1. Apologize. An apology makes the angry customer feel heard and understood. It diffuses and anger and allows you to begin to re-establish trust. Not only that, but pilot studies have found that the mere act of apologizing has reduced lawsuits, settlement, and defense costs. You need to apologize to customers regardless of fault. Certainly, the apology needs to be carefully worded. Here’s an example of a sincere, yet careful apology:
“Please accept my sincere and unreserved apology for any inconvenience this may have caused you.”
2. Kill Them Softly With Diplomacy. This simple phrase has never failed me: “Clearly, we’ve upset you and I want you to know that getting to the bottom of this is just as important to me as it is to you.” When you say this, anger begins to dissipate. You’ve addressed the anger directly and non defensively and you haven’t been pulled into the drama of the attack.
3. Go into Computer Mode. To use Computer Mode you take on the formalities of a computer. You speak generally, without emotion, and you don’t take the bait your angry or difficult customer is throwing you. Your words, tone, and attitude are completely impersonal and neutral – (Think of the automated response system you speak to when you call your wireless phone company or bank.)
This “computer mode” response deflects, diffuses, and disarms angry customers because you don’t add fuel to the fire by giving your difficult customer what they want -an emotional reaction. When you don’t take the bait, the difficult customer is forced to stop dead in their tracks. And that means you regain control (and confidence).
The Computer Mode Approach In Action
Let’s say your customer says:
“You don’t give a d*** about customers. Once you get a customer locked into a contract, the service aspect is over.”
While it may be tempting to fuel the fire with an equally hostile response such as “What’s your problem, creep?”
Don’t take the bait. If you do take the bait, the situation will only escalate and nothing productive or positive will result. A computer mode response might look like this:
“I’m sure there are some people who think we don’t care about servicing customers.”
“People get irritated when they don’t immediately get the help they need.”
“It’s very annoying to experience a delay in service response.”
“Nothing is more distressing than feeling like you’re being passed around when all you want is help.”
And then you stop -like a locked up computer.
No matter how uncomfortable the verbal abuse is or how ridiculous it becomes, continue to respond without emotion. This tactic works because it is neutral, doesn’t take the bait, and because it is unexpected. The difficult customer wants to throw you off, make you lose control, and to get you to respond emotionally. When you fail to do each of these things, you actually regain control.
Go into “computer mode” the next time you’re faced with verbal abuse from an irate or unreasonable customer, and I promise you, you’ll quickly regain control —and you’ll have fun with the process.
4. Give this question a shot: “Have I done something personally to upset you?… I’d like to be a part of the solution.” Of course, you know you haven’t done anything to upset the customer. You ask this question to force the angry customer to think about his behavior. Often, the mere asking of this question is enough to get the ballistic customer to begin to shift from the right brain to the left brain, where he can begin to listen and rationalize.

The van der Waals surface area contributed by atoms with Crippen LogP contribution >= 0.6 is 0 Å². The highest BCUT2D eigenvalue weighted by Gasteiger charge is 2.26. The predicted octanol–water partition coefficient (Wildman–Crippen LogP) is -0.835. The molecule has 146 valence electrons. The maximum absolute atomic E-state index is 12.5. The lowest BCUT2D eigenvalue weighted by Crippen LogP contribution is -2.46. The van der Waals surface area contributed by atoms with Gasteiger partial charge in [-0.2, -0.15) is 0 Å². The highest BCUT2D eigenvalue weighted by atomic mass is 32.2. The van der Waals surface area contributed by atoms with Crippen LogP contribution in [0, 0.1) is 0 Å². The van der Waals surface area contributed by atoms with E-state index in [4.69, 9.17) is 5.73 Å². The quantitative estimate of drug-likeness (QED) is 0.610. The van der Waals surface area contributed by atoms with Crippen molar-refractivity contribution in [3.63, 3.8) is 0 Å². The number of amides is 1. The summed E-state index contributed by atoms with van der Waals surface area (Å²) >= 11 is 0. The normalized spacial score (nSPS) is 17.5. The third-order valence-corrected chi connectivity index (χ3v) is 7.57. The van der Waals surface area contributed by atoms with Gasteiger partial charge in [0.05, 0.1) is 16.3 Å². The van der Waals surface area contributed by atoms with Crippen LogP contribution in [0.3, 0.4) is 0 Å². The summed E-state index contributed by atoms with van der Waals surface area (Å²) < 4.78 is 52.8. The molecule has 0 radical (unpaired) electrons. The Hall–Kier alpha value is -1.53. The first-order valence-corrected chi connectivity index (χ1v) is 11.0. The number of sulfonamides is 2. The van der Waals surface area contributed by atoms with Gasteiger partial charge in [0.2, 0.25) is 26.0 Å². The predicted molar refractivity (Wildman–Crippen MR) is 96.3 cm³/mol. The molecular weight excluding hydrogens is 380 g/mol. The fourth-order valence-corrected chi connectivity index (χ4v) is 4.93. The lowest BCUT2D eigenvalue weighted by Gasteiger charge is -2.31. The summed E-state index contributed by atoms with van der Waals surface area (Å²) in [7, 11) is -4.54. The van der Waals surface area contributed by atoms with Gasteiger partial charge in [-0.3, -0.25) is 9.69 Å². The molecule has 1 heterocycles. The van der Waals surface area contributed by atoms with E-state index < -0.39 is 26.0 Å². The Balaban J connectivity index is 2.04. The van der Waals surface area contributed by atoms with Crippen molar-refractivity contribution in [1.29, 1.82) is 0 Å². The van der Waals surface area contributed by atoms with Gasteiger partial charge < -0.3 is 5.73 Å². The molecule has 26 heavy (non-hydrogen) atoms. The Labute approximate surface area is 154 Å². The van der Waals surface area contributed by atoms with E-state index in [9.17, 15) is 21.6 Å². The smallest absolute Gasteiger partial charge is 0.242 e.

5. Show empathy – Empathy can be a powerful tool used to disarm an angry customer and show that you genuinely care about the inconvenience the customer has experienced. Expressing empathy is also good for YOU, as it helps you truly begin to see the problem from the customer’s perspective/and this perspective will help keep you from losing your cool when your customer gets hot. By letting customers know that you understand why they are upset, you build a bridge of rapport between you and them.
Here are some phrases that express empathy:
o “That must have been very frustrating for you.”
o “I realize the wait you encountered was an inconvenience.”
o “If I were in your shoes, I’m sure I’d feel just as you do.”
o “It must have been very frustrating for you have waited five days for your order and for that I am sorry.”
6. And finally, here’s a tip that works like magic. …. Show appreciation for the difficult person’s feedback. After your difficult customer has ranted and raved, you can regain control of the conversation by interjecting—not interrupting, but interjecting to thank them for taking the time to give you feedback. You can say something like:
Thanks for being so honest.
Thanks for taking the time to let us know how you feel.
We appreciate customers who let us know when things aren’t right.
Thanks for caring so much.
The reason this tip works so effectively is because the last thing your irate or unreasonable customer expects is for you to respond with kindness and gratitude. It’s a shock factor and many times you’ll find that your customer is stunned silent and this is exactly what you want. When the customer is stunned into silence, you get in the driver’s seat and steer the conversation in the direction you want it to go.
When you do these things you’ll find that being on the receiving end of verbal abuse doesn’t have to be threatening or intimidating. You can come across as confident, composed and strong…and most importantly, you’ll regain control of the conversation.